Tuesday December 11th 2018

Ocean-Front Property in Arizona

Saint Michael's Mount. Penzance, Cornwall, England. August 2015.

A hotly debated topic today is Global Climate Change. Some scientists predict that, over the coming decades and centuries, the Earth will get warmer. As a result of warming, the Earth’s polar icecaps and glaciers will melt, raising sea level by many meters, flooding low-lying regions of the planet such as Florida, the low countries in Europe and many Pacific islands.

How serious is the problem of rising sea level? Can anything be done about it?

We are going to address this important subject in a series of articles. In this article we’ll have a general look at water on earth. In a subsequent article, we’ll look at the timescales that are of concern to human life on this planet. Then we’ll look at how much sea level has varied in the the past. After that, we’ll consider various courses of action that can be  taken to avoid or mitigate the problem

1 Water on Earth
Earth is a water world. Liquid water has made life possible on the blue and white marble we call Planet Earth. When observed from space, the blue part is liquid water in the vast oceans and seas. The white part is water clouds in the atmosphere. The clouds are a collection of tiny droplets of liquid water and ice crystals that float in the air. Much of what is visible from space is water! [1]

The Blue Marble. Earth from space. NASA Composite image from Terra satellite, 2002.

Water (H2O) serves as a solvent and to transport the organic chemicals that make life possible. There would be no life on Earth as we know it without an abundant amount of liquid water.

The surface area of Earth is about 196.9 million square miles (510.1×106 km2). About 71% of Earth’s surface area is covered with water, mostly oceans, seas and bays, but also icecaps, glaciers, lakes, rivers, swamps, groundwater, permafrost and water in living things.

The average depth of the ocean is about 12,100 feet (3,388 meters) and the deepest part is about 36,200 feet (11,034 meters).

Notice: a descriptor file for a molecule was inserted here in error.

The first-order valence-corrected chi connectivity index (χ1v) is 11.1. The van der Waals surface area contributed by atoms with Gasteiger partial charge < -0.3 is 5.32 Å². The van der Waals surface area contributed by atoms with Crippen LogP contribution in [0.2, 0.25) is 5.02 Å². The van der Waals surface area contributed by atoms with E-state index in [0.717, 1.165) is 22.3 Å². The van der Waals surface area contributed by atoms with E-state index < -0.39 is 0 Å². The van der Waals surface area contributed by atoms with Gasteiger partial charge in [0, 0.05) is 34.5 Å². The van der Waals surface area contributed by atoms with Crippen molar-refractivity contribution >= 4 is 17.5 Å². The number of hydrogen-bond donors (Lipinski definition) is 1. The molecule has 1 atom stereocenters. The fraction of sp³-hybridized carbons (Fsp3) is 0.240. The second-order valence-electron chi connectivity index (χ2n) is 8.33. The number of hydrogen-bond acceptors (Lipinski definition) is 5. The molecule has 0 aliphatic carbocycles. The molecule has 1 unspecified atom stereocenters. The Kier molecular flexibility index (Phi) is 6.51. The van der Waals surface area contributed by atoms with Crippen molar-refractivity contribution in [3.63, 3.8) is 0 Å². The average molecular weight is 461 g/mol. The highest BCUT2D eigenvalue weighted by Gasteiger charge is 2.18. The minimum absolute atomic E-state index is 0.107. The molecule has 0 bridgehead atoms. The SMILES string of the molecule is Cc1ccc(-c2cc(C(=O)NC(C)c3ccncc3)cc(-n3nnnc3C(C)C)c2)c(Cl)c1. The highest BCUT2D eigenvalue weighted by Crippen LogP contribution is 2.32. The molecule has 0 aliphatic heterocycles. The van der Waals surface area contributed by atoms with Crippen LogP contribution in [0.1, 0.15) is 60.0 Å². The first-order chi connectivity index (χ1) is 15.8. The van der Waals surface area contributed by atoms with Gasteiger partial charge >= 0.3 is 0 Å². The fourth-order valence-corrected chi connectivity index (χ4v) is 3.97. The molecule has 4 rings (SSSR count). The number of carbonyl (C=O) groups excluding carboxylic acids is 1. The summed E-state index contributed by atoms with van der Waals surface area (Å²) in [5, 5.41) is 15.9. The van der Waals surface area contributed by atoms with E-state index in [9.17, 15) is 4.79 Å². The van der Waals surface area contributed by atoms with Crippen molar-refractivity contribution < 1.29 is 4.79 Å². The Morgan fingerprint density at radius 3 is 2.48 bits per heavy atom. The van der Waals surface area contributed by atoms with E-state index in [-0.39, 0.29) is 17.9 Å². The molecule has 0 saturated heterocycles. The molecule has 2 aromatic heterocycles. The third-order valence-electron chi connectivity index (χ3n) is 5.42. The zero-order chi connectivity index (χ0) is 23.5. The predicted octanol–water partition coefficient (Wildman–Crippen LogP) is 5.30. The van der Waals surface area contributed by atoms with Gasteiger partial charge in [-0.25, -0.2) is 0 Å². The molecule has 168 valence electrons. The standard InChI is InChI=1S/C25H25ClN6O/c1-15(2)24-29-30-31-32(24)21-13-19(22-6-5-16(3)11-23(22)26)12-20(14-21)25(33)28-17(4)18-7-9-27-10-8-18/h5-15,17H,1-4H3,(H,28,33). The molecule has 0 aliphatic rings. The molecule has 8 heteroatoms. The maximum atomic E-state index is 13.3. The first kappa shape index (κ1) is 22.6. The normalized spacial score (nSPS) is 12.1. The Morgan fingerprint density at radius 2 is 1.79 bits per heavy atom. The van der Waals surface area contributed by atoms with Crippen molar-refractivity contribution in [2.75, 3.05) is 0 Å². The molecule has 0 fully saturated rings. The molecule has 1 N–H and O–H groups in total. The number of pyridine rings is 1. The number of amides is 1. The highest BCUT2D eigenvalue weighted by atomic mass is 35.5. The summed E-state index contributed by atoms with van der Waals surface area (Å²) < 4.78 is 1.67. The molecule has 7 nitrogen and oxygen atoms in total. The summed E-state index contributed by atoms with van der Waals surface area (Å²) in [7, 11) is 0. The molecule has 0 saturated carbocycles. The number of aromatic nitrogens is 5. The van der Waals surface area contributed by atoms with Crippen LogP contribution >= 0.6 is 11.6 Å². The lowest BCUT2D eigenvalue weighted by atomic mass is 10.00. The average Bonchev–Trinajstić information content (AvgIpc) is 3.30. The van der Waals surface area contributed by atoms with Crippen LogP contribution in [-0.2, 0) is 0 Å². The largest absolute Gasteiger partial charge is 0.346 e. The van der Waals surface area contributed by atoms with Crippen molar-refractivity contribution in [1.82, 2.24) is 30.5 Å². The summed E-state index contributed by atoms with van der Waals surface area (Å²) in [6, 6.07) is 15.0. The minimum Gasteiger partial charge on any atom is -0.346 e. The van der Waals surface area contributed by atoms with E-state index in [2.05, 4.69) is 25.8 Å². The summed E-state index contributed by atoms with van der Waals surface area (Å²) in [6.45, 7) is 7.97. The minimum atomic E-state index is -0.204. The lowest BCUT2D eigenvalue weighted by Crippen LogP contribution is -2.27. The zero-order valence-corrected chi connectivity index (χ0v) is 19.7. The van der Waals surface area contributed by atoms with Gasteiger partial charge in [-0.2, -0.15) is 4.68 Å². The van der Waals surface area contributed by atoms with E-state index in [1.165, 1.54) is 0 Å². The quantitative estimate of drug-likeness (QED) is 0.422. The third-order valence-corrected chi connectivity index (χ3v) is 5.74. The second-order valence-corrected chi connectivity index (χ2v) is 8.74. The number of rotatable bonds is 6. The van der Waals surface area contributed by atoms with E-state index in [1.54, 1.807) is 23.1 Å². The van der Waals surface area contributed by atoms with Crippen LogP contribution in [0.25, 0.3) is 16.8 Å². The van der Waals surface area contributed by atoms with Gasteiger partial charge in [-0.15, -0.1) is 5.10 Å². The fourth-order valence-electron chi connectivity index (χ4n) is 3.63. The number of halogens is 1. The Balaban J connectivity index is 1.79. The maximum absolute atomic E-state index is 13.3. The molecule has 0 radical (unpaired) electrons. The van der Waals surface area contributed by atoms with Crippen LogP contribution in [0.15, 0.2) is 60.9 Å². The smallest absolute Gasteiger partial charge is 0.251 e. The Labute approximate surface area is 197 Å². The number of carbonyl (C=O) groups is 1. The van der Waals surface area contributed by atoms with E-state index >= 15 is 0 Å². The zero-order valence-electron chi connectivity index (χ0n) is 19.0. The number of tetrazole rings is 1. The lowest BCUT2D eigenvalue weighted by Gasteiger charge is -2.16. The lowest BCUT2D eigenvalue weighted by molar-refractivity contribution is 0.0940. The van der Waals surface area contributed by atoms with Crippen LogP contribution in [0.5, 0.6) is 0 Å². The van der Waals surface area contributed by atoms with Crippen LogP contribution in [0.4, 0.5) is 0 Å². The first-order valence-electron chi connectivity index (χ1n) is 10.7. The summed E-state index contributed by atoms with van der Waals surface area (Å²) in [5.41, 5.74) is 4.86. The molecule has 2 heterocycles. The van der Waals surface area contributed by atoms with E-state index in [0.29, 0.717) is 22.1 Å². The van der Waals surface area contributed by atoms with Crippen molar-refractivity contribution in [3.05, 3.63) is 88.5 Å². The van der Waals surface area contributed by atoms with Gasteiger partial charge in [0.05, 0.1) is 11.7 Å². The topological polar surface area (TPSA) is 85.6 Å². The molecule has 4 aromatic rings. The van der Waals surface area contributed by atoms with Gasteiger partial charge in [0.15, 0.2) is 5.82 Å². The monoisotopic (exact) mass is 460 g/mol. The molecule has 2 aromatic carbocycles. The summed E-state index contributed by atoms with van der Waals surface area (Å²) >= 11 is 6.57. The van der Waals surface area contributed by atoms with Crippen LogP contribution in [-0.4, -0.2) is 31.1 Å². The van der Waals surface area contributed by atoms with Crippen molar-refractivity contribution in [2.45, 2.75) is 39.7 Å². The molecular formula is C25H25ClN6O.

The total volume of water on Earth is about 332.5 million cubic miles. (1,386 x 109 km3). As shown in the figure, all the water on Earth would fit in an 860-mile diameter sphere. [2] The large sphere shows all the water; the smaller sphere shows all the liquid fresh water. 99% of that fresh water is groundwater. The tiny sphere shows the fresh water in lakes and rivers that is available for use by humans and animals.

Global Water Volume Sphere.

Key quantities are listed in Table 1.

Table 1. Global Water
Quantity Value Percent
Mass of Earth 5.972 x x1024 kg
Radius of Earth 6,371 km
Surface Area of Earth 510.1 x 106 km2
Surface Area of Water 362.1 x 106 km2 71%
Average Ocean Depth 3,388 meters
Max Ocean Depth 11,034 meters
Total Volume of Water 1.386 x 109 km3 100%
Ocean, Seas and Bays 1.338 x 109 km3 96.54%
Ice Caps, Glaciers, Permanent Snow 2.406 x 107 km3 1.68%
Groundwater 2.340 x 107 km3 1.75%
Fresh Water 1.063 x 107 km3 0.77%
Lakes 1.764 x 105 km3 0.013%
Atmosphere 1.290 x 104 km3 0.00093%
Rivers 2.120 x 103 km3 0.00015%
Biological Water 1.120 x 103 km3 0.000081%

Only 1.68% of Earth’s water is frozen in ice caps and glaciers. Even if it all melted it would not add much to the total volume of liquid water. However water density varies with temperature, i.e. warmer water is less dense than cooler water. Warmer ocean water will take up a greater volume. How much does it vary? Table 2 shows the density and Specific Volume of Water vs. temperature. [3]

Table 2. Water Density at Standard Sea-Level Atmospheric Temperature
(° F)
(° C)
(grams / cm3)
1000 x Specific Volume
(cm3 / gram)
32 0.0 0.9987 1.0013
39.2 4.0 1.000 1.000
40 4.4 0.99999 1.00001
50 10.0 0.99975 1.00025
60 15.6 0.99907 1.00093
70 21.0 0.99802 1.00198
80 26.7 0.99669 1.00332
90 32.2 0.99510 1.00492
100 37.8 0.99318 1.00687
120 48.9 0.98870 1.01143
140 60.0 0.98338 1.01690
160 71.1 0.97729 1.02324
180 82.2 0.97056 1.03033
200 93.3 0.96333 1.03807
212 100 0.95865 1.04313

The average temperature of ocean surface water is about 17 ° C (62.6 ° F). If the temperature were to increase from 60 ° F to 70 ° F, the volume of water would expand by 0.8%.

Quick estimate: the combined effect of melting and density decrease due to a 10 ° F temperature increase would add about 2.68% to the volume of liquid water. At an average ocean depth of 3,388 meters, increased volume could cause sea level to rise by as much +90 meters. This assumes none of the increase goes into a greater area, only increased height. More accurate estimates puts the maximum possible sea level rise at +70 meters.

An extreme scenario is for sea level to rise by about +70 meters.

The biggest question is how quickly can sea level change, i.e. how many millimeters or meters per year or century.

Next: Timescales
With this general understanding of water in the planet, next it will be useful to look at various timescales in order to put bounds on the problems that we need to solve. For example, if we were to know that all the water on Earth will evaporate into space a billion years from now, but humans will only be around for a million years, that would not be an urgent problem for us to worry about.

The topic of the next article will be the timescales that are of interest to human life.


[1] Debunked: “Blue Marble” Photos show a Changing Earth

[2] How much water is on Earth?

[3] USGS - Water Density

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